• At action 206, the random number generated in action 204 may be further randomized employing suitably configured software. There exist any number of commercially available software packages suitable for the purpose of further randomizing the random number generated in action 204, which are known to skilled artisans. One type of program suited to such further randomization is a hash algorithm, which may also be used to change the bit length of the random number. However, other randomization algorithms may be employed to increase the randomness of the number emerging from the RNG 103, and all such variations are intended to be included within the scope of the present invention.
  • The randomization software is preferably stored in ROM 105 in encrypted form. The encryption of the randomization software is preferably performed employing a private key, which private key may also be stored in ROM 105. To ensure the trustworthiness of the randomization software, ROM 105 is preferably accessible by processor 102 only when processor 102 is in a protected mode (either a secure mode or an isolated mode). In this manner, unauthorized access to the randomization software is preferably prevented. Moreover, undesired and unauthorized modifications of the randomization software are preferably also prevented.
  • Once processor 102 is in a protected mode, processor 102 preferably reads the encrypted randomization software from ROM 105 into the processors' local memory. Processor 102 may then also read the private key from ROM 105 into the processor's local memory. Processor 102 may then decrypt the encrypted randomization software using the private key. In an alternative embodiment, specially configured hardware, such as a decryption unit, may decrypt the randomization software and provide the decrypted software to processor 102.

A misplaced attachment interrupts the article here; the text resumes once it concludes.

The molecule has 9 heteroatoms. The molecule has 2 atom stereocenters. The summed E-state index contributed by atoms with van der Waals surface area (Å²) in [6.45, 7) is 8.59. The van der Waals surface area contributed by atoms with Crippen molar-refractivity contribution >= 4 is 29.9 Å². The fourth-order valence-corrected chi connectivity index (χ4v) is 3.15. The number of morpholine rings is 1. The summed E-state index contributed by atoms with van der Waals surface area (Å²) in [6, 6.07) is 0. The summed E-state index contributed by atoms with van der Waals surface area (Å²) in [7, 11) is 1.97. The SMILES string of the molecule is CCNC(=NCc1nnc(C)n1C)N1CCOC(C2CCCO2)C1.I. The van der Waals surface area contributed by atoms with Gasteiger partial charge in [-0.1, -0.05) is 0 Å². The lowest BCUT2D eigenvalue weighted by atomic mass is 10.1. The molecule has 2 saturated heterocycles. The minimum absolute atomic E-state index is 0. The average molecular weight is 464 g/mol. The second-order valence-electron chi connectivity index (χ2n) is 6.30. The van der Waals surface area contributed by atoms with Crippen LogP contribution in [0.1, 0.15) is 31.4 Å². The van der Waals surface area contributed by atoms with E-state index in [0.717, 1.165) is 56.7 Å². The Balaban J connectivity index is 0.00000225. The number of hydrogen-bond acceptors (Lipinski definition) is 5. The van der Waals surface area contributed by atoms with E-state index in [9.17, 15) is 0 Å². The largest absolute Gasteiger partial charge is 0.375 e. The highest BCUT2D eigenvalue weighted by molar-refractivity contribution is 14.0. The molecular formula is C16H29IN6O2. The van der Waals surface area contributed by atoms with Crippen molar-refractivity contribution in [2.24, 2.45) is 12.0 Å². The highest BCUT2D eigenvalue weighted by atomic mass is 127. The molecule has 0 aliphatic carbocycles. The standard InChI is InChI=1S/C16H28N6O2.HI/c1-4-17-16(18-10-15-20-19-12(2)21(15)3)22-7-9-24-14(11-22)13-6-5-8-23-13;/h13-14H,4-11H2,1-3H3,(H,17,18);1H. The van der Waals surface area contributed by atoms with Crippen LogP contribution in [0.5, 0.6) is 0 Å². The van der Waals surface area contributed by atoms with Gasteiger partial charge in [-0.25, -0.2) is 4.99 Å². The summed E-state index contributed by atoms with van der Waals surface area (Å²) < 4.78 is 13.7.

• In addition to decrypting the software, The decryption process itself may also authenticate the randomization software, or additional steps may be taken to achieve such authentication. For example, the processor 102 and/or other specially configured hardware may be operable to verify the authenticity of the randomization software by executing a hash algorithm to produce a hash result and to compare the hash result with a predetermined hash result. Assuming that the predetermined hash result is trusted, such a comparison may ensure that a match between the two hash results is indicative of the authenticity of the randomization software. In one or more embodiments, the predetermined hash result may be stored in encrypted form within ROM 105 or other secure medium. Once the randomization software is authenticated, processor 102 preferably runs the randomization software on the previously generated random number to further randomize same.
  • Once the random number has been further randomized in action 206, processor 102 may return to the normal mode. However, in one or more alternative embodiments, processor 102 may remain in the isolated mode or transition to the secure mode.
  • The method of FIG. 6 is directed to one possible use for a random number generated in the manner shown in FIG. 4. However, the present invention is not limited by any particular use of such a random number.
  • Upon having securely generated a random number using the method of FIG. 5, it may be desirable to establish a secure mode of communication, such as a virtual private network (VPN), between two or more devices. The two (or more) devices forming the VPN may both be processors 102 located within a single device, such as multiprocessor system 100A. Alternatively, the two processors 102 may be located on different ones of multiprocessors systems 100A and 100B (FIG. 4). In other alternative embodiments, one or more of the devices forming part of the virtual private network, may be multiprocessor systems 100, and all such variations are intended to be included within the scope of the present invention.
  • With reference to FIG. 6, the processors 102 are preferably operable to enter into secure modes of operation with one another using one or more random numbers produced by one or more of the RNGs 103. For example, two of the processors 102 may establish a virtual private network therebetween. This may be carried out by a first processor 102A and a second processor 102B in accordance with the following procedure.